Protect Your Little Ones From The Summer Sun

Skin CareSummer can be brutal when it comes to your skin – and even more brutal when it comes to your child’s skin. Did you know that most sun damage occurs in childhood? When wearing shorts or swimwear, your child’s skin needs protection from the sun’s damaging rays. Even exposure for a short time can do real damage.

A sunburn will leave your child’s skin warm, red and painful. It may also cause blistering, fever, chills, headache, and a general feeling of illness in more severe cases. But your child doesn’t have to be burned in order to be harmed by the sun. The effects of sun exposure are cumulative, which means that even moderate exposure during childhood can contribute to wrinkling, freckling and skin cancer later in life.

Treatment options:

  • Sunburn’s signs appear six to twelve hours after exposure. If your child’s burn is just red, warm, and painful, it can be treated at home by applying cool compresses to the burned areas or bathing the child in cool water. You also can give acetaminophen to help relieve the pain.
  • If blisters, fever, chills, headache, or a general feeling of illness accompany the sunburn, call your pediatrician. Severe sunburn must be treated like any other serious burn; if it’s extensive, hospitalization may be required. The blisters may become infected, requiring treatment with antibiotics. Extensive or severe sunburn may also lead to heatstroke (dehydration and fainting).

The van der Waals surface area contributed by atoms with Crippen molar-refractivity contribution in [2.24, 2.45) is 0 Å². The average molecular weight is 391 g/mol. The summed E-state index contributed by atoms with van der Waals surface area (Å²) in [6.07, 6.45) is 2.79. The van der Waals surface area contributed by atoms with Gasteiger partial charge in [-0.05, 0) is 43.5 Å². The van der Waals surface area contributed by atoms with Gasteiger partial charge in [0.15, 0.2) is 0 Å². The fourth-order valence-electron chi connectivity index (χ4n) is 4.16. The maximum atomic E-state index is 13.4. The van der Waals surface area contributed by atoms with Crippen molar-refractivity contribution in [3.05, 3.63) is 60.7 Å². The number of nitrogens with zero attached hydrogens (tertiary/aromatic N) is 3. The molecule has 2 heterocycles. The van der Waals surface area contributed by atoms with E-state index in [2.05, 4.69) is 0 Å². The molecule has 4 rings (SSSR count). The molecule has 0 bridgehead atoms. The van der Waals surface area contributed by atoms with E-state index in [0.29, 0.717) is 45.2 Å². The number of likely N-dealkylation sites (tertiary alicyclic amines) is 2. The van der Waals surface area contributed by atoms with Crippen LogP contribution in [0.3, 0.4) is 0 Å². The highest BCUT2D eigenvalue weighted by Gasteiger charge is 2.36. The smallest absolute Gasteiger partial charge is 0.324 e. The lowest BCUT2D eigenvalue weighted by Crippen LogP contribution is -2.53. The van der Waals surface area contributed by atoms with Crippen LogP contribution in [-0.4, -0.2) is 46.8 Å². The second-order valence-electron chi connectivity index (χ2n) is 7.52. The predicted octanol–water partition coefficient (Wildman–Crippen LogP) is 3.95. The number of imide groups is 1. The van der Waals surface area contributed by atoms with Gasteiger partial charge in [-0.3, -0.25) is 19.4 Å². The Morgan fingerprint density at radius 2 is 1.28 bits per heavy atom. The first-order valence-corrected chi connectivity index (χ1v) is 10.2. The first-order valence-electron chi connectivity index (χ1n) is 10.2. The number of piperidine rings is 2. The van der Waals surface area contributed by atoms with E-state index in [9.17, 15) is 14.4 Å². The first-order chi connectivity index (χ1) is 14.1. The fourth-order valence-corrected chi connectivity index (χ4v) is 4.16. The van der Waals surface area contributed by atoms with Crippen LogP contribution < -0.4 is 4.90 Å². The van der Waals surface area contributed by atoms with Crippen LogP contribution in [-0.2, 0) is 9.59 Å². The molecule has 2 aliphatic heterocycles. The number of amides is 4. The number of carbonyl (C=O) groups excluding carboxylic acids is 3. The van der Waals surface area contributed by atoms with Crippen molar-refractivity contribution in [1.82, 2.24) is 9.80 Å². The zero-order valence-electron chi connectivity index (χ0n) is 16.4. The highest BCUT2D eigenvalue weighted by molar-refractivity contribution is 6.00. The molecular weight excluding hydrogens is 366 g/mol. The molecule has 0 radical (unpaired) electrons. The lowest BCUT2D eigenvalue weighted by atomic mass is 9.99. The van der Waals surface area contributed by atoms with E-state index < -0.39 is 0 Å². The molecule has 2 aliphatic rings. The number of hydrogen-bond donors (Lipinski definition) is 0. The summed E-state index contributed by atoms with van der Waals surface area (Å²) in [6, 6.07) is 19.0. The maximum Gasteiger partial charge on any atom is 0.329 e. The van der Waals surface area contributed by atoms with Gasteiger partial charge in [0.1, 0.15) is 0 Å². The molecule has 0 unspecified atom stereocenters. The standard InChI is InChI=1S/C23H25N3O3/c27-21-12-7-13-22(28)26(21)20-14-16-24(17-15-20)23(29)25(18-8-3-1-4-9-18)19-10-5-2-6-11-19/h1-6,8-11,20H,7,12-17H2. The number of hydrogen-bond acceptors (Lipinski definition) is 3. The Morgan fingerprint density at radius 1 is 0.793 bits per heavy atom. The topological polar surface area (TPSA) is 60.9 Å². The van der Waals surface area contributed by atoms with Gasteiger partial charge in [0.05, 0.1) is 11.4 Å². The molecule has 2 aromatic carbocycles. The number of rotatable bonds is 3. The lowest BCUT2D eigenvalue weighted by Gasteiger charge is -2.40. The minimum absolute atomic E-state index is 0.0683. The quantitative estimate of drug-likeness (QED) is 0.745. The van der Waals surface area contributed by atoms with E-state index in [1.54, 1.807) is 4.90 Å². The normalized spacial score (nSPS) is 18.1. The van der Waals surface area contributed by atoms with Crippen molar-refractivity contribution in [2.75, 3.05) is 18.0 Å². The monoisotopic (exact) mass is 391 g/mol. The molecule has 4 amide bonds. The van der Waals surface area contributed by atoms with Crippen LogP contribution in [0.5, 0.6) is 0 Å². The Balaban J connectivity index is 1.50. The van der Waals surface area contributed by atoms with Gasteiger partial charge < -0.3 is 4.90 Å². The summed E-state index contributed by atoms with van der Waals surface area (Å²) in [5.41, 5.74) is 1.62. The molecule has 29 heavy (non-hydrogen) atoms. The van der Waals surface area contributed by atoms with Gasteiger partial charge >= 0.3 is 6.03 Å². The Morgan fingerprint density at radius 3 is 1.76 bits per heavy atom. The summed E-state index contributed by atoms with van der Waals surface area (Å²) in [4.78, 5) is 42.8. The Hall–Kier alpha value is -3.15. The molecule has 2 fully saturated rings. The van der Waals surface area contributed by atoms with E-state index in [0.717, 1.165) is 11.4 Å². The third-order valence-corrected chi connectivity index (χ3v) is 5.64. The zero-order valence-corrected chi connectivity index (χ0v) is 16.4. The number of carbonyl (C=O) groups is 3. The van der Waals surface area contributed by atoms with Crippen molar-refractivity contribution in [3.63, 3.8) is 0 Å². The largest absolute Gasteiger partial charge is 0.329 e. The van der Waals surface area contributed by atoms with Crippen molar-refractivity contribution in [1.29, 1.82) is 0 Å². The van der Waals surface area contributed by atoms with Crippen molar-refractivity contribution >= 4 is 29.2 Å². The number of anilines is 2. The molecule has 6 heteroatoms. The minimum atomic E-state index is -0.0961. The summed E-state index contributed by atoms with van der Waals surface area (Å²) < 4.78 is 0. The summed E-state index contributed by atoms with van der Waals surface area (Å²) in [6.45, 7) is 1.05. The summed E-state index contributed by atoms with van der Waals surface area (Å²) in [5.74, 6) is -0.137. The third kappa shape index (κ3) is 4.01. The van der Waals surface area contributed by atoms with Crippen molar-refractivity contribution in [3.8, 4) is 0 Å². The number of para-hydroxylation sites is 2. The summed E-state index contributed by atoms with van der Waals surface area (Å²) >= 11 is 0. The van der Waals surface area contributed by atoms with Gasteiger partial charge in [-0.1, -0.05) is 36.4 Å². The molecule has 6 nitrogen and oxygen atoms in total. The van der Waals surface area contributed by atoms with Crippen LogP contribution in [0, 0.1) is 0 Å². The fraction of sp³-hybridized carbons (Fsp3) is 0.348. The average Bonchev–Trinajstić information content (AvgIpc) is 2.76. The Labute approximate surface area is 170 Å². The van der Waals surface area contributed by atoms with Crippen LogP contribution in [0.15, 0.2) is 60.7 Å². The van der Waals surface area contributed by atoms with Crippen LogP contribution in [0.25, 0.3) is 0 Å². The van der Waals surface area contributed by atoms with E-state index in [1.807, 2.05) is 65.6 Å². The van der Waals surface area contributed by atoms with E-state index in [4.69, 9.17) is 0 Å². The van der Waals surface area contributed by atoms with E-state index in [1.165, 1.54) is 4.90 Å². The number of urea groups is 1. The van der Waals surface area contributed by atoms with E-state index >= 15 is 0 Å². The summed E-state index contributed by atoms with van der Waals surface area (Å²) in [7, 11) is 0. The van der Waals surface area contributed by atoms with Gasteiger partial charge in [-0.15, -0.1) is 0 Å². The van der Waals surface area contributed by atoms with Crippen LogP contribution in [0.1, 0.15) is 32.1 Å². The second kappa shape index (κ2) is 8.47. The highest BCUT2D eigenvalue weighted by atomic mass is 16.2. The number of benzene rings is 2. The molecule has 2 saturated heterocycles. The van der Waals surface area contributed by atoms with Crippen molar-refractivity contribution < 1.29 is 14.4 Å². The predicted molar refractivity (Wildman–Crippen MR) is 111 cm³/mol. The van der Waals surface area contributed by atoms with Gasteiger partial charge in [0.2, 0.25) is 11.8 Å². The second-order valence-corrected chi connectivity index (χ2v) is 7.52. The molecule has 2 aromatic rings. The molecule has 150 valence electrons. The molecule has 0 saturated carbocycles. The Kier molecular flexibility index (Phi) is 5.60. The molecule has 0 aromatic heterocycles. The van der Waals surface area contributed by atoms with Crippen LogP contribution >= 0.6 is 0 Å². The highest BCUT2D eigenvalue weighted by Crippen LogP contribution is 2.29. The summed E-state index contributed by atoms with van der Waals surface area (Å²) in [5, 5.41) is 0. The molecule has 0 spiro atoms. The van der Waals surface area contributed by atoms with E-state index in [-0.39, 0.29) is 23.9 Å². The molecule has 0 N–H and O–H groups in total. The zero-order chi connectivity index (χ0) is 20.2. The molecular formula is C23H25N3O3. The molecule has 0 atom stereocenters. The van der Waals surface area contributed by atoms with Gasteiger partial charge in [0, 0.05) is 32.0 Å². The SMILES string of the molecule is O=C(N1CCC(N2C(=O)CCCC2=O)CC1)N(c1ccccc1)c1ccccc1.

Don’t assume that the sun is only a danger when it’s shining brightly. It’s not the visible light rays but rather the invisible ultraviolet rays that are harmful. It’s possible to be exposed to more UV rays on foggy or hazy days. Exposure is also greater at higher altitudes. And keep in mind that UV rays reflect off sand, water and snow.

  • A good rule of thumb is to keep your child out of the sun during the hours of peakUV rays, between10 a.m. and 4 p.m.
  • Use a sunscreen made for children with a sun protection factor (SPF) of at least 15, and apply it 15 to 30 minutes before going into the sun. No sunscreen is truly waterproof. It must be applied every one to two hours, particularly if your child spends a lot of time in the water.
  • Babies under six months of age should be kept out of direct sunlight.

Stay sun-safe and have the most fantastic summer, ever!

Share on FacebookTweet about this on TwitterShare on Google+Pin on PinterestShare on StumbleUpon
No comments yet.

Leave a Reply